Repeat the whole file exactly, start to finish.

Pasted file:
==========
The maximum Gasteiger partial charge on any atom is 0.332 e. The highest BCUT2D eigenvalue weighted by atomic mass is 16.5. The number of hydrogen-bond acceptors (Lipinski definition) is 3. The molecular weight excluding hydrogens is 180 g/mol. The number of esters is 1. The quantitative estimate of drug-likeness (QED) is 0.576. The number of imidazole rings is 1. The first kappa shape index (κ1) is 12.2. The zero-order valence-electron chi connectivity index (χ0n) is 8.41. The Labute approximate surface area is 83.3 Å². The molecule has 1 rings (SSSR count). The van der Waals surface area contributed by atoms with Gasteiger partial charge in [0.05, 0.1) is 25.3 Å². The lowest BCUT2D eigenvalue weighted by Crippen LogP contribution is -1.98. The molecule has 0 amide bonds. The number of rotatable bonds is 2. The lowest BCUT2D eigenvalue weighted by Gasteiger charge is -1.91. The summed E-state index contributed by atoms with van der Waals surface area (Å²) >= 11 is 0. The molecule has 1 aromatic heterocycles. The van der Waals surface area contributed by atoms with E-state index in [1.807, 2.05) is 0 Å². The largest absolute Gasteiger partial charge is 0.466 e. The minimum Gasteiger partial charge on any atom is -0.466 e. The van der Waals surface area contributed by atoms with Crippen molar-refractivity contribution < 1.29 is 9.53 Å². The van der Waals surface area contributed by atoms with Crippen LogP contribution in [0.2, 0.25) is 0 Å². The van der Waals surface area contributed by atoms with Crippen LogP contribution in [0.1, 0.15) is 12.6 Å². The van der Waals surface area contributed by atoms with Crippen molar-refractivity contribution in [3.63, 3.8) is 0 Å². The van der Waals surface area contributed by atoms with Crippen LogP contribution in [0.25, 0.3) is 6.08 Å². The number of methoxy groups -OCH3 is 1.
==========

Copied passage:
The maximum Gasteiger partial charge on any atom is 0.332 e. The highest BCUT2D eigenvalue weighted by atomic mass is 16.5. The number of hydrogen-bond acceptors (Lipinski definition) is 3. The molecular weight excluding hydrogens is 180 g/mol. The number of esters is 1. The quantitative estimate of drug-likeness (QED) is 0.576. The number of imidazole rings is 1. The first kappa shape index (κ1) is 12.2. The zero-order valence-electron chi connectivity index (χ0n) is 8.41. The Labute approximate surface area is 83.3 Å². The molecule has 1 rings (SSSR count). The van der Waals surface area contributed by atoms with Gasteiger partial charge in [0.05, 0.1) is 25.3 Å². The lowest BCUT2D eigenvalue weighted by Crippen LogP contribution is -1.98. The molecule has 0 amide bonds. The number of rotatable bonds is 2. The lowest BCUT2D eigenvalue weighted by Gasteiger charge is -1.91. The summed E-state index contributed by atoms with van der Waals surface area (Å²) >= 11 is 0. The molecule has 1 aromatic heterocycles. The van der Waals surface area contributed by atoms with E-state index in [1.807, 2.05) is 0 Å². The largest absolute Gasteiger partial charge is 0.466 e. The minimum Gasteiger partial charge on any atom is -0.466 e. The van der Waals surface area contributed by atoms with Crippen molar-refractivity contribution < 1.29 is 9.53 Å². The van der Waals surface area contributed by atoms with Crippen LogP contribution in [0.2, 0.25) is 0 Å². The van der Waals surface area contributed by atoms with Crippen LogP contribution in [0.1, 0.15) is 12.6 Å². The van der Waals surface area contributed by atoms with Crippen molar-refractivity contribution in [3.63, 3.8) is 0 Å². The van der Waals surface area contributed by atoms with Crippen LogP contribution in [0.25, 0.3) is 6.08 Å². The number of methoxy groups -OCH3 is 1.